I have, &c.
A. G. S. HAWES,
Enclosure 1.-Declaration of James Brown: Omitted,
as Brown is not a claimant. Enclosure 2.-Sworn Statement by Levey, Annex L. 1,
Enclosure 3.—Sworn Statement by Levey, Annex L. 3,
Enclosure 4.–Sworn Statement by Bailey, Annex L. 2,
Enclosure 5.-Sworn Statement by Redward, Annex
RE. 1, p. 114. Enclosure 6.-Sworn Statement by Bailey, Annex B. 1,
Enclosure 7.-Sworn Statement by Rawlins, Annex
RA. 1, p. 192. Enclosure 8.-Refers to MacDowell's claim : Omitted,
as claim is abandoned. Enclosure 9.-Sworn Statement by Harrison, Annex
H. 1, p. 211.
Mr. Hawes to the Earl of Kimberley. (Telegraphic.) P.
Honolulu, Varch 20, 1895.
Mr. Hawes to the Earl of Kimberley. My Lord,
Honolulu, March 7, 1895. I HAVE the honour to inclose, for your Lordship's information, an extract from the “ Pacific Commercial Advertiser of the 5th instant, by which your Lordship will observe that the Government have introduced an Act granting themselves immunity from the consequences of martial law.
A perusal of this Act shows that its purpose and its effect, if passed, may possibly be to grant a retroactive immunity to all persons who acted under the general authority of the Government during the late and still pending reign of martial law, in respect of all their acts, whether otherwise illegal or not. This class of legislation would seem to be expressly forbidden by Article 71 of the Constitution of this Republic. It is the apparent purpose of this proposed Act to thus stifle, even forbid, any resort by those whose liberties or other rights have been, or even in future may be, invaded by the officers or partizans of the Government, to the Courts of the land, as a means of obtaining compensation for such invasions of their rights. It, in fact, deprives them of valuable rights, among which is the right to seek and obtain redress of wrongs, without due process of law. Such deprivation is apparently prohibited, not only by considerations of natural justice, but also by the express provisions of the Hawaiian Constitution, Article 8, Article 10, and Article 11, section 2. If such legislation can stand, may it not possibly mean that no man's liberty or property are safe from violation by any officer of Government acting with or without orders from his superior, and that no redress can be obtained for illegal acts committed in the name of Government in connection with martial law ? The proposed Act might possibly encourage some individuals who claim to act in behalf of Government to commit violence against persons and their property, and the possibly unfortunate position of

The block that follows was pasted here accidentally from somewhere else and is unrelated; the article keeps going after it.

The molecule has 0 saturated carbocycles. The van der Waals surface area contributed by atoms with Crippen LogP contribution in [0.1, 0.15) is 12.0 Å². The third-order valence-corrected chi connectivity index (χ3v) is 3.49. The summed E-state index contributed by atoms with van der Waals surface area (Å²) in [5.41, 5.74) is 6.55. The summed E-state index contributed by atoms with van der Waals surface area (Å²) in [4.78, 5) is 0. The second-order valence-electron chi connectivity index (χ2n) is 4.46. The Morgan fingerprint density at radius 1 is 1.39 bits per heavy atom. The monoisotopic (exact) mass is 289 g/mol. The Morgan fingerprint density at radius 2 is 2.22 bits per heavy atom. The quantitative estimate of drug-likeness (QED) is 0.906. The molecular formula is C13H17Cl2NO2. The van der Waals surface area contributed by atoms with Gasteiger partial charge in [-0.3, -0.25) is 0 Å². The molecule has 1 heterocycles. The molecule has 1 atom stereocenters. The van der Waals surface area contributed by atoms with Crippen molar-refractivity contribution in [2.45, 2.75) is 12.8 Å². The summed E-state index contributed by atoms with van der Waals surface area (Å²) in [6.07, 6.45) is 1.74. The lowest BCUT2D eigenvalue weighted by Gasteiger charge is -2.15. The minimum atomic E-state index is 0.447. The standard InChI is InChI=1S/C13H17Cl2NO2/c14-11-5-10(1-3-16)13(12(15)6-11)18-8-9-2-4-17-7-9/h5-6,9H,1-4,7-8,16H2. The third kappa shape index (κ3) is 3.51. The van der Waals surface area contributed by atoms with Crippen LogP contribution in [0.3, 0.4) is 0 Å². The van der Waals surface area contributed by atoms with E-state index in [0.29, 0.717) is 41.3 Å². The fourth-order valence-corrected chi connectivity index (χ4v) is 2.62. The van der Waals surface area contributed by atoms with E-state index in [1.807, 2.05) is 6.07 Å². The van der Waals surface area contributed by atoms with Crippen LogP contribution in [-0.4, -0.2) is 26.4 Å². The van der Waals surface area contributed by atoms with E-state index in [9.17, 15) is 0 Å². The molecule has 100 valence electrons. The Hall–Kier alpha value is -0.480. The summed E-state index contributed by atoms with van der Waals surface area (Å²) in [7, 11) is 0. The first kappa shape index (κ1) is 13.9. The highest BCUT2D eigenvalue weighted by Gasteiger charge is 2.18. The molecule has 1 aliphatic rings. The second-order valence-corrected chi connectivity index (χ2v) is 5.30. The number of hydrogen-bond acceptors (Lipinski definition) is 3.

unreasonably be inferred that at the next meeting of the Councils, within a week from date, this Act will be passed into law with little or no discussion.
I have, &c.
A. G. S. HAWES,
Extract from the “ Pacific Commercial Adrertiser," of
Honolulu of Jarch 5, 1895.
Section 1. That all Acts, Proclamations, and Orders, verbal or written, of the President, or of any person acting under his authority, or with his previous or subsequent approval, done, promulgated, or made during the continuance of martial law since the 7th January, 1895, and which shall be done, promulgated, or made until the existing proclamation of martial law is revoked, in respect to martial law or Military Commissions, or the arrest, imprisonment, trial, conviction, or sentence of any person charged with treason, misprision of treason, or conspiracy, or with participation or complicity in insurrection, treason, or rebellion, or with conspiracy to incite or commit treason, insurrection or rebellion, or with any disloyal or seditious practice or act, are hereby ratified and confirmed, and given the same force and effect as if done after the promulgation of and in pursuance of this Act.
“ Sec. 2. No officer of this Republic, or other person acting or to act under or in pursuance of any order or direction of any such officer, or of any person in command of any armed body or squad of men in the service of the Republic, shall be held to answer in any Court, Civil or Criminal, for any act done or omitted to be done, or which shall hereafter be done or omitted to be done, in the suppression of insurrection, or in the search of any person or place, or in